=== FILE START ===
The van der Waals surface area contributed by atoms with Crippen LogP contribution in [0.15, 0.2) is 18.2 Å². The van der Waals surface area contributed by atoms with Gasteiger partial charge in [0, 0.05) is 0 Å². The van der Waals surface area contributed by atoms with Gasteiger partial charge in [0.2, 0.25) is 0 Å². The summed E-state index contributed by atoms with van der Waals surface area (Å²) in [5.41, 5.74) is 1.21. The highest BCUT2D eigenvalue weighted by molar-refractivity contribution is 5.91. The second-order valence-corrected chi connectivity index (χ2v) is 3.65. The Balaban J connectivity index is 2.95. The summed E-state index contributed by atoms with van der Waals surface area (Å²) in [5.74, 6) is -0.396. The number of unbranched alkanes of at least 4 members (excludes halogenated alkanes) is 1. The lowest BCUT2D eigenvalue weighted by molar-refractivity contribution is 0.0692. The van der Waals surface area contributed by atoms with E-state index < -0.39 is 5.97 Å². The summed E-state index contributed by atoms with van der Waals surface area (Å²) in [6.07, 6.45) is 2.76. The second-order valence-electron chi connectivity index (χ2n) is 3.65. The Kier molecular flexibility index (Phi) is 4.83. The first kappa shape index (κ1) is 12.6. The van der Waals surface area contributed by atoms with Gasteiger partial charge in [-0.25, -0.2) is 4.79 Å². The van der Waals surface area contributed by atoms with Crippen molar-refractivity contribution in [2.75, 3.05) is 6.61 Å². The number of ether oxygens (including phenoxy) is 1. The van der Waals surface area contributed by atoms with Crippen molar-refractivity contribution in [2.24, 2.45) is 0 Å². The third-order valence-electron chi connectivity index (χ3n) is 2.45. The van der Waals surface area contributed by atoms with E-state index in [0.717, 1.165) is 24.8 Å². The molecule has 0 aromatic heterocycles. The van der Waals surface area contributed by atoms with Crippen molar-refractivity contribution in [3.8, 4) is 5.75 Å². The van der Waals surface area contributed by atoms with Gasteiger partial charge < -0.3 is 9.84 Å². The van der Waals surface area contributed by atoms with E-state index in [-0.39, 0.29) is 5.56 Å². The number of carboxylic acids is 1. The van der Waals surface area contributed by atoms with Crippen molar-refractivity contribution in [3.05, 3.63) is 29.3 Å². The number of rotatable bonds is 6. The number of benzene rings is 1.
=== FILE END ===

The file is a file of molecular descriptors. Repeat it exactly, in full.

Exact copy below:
The van der Waals surface area contributed by atoms with Crippen LogP contribution in [0.15, 0.2) is 18.2 Å². The van der Waals surface area contributed by atoms with Gasteiger partial charge in [0, 0.05) is 0 Å². The van der Waals surface area contributed by atoms with Gasteiger partial charge in [0.2, 0.25) is 0 Å². The summed E-state index contributed by atoms with van der Waals surface area (Å²) in [5.41, 5.74) is 1.21. The highest BCUT2D eigenvalue weighted by molar-refractivity contribution is 5.91. The second-order valence-corrected chi connectivity index (χ2v) is 3.65. The Balaban J connectivity index is 2.95. The summed E-state index contributed by atoms with van der Waals surface area (Å²) in [5.74, 6) is -0.396. The number of unbranched alkanes of at least 4 members (excludes halogenated alkanes) is 1. The lowest BCUT2D eigenvalue weighted by molar-refractivity contribution is 0.0692. The van der Waals surface area contributed by atoms with E-state index < -0.39 is 5.97 Å². The summed E-state index contributed by atoms with van der Waals surface area (Å²) in [6.07, 6.45) is 2.76. The second-order valence-electron chi connectivity index (χ2n) is 3.65. The Kier molecular flexibility index (Phi) is 4.83. The first kappa shape index (κ1) is 12.6. The van der Waals surface area contributed by atoms with Gasteiger partial charge in [-0.25, -0.2) is 4.79 Å². The van der Waals surface area contributed by atoms with Crippen molar-refractivity contribution in [2.75, 3.05) is 6.61 Å². The number of ether oxygens (including phenoxy) is 1. The van der Waals surface area contributed by atoms with Crippen molar-refractivity contribution in [2.24, 2.45) is 0 Å². The third-order valence-electron chi connectivity index (χ3n) is 2.45. The van der Waals surface area contributed by atoms with E-state index in [0.717, 1.165) is 24.8 Å². The molecule has 0 aromatic heterocycles. The van der Waals surface area contributed by atoms with Crippen molar-refractivity contribution in [3.8, 4) is 5.75 Å². The van der Waals surface area contributed by atoms with Gasteiger partial charge < -0.3 is 9.84 Å². The van der Waals surface area contributed by atoms with E-state index in [-0.39, 0.29) is 5.56 Å². The number of carboxylic acids is 1. The van der Waals surface area contributed by atoms with Crippen molar-refractivity contribution in [3.05, 3.63) is 29.3 Å². The number of rotatable bonds is 6. The number of benzene rings is 1.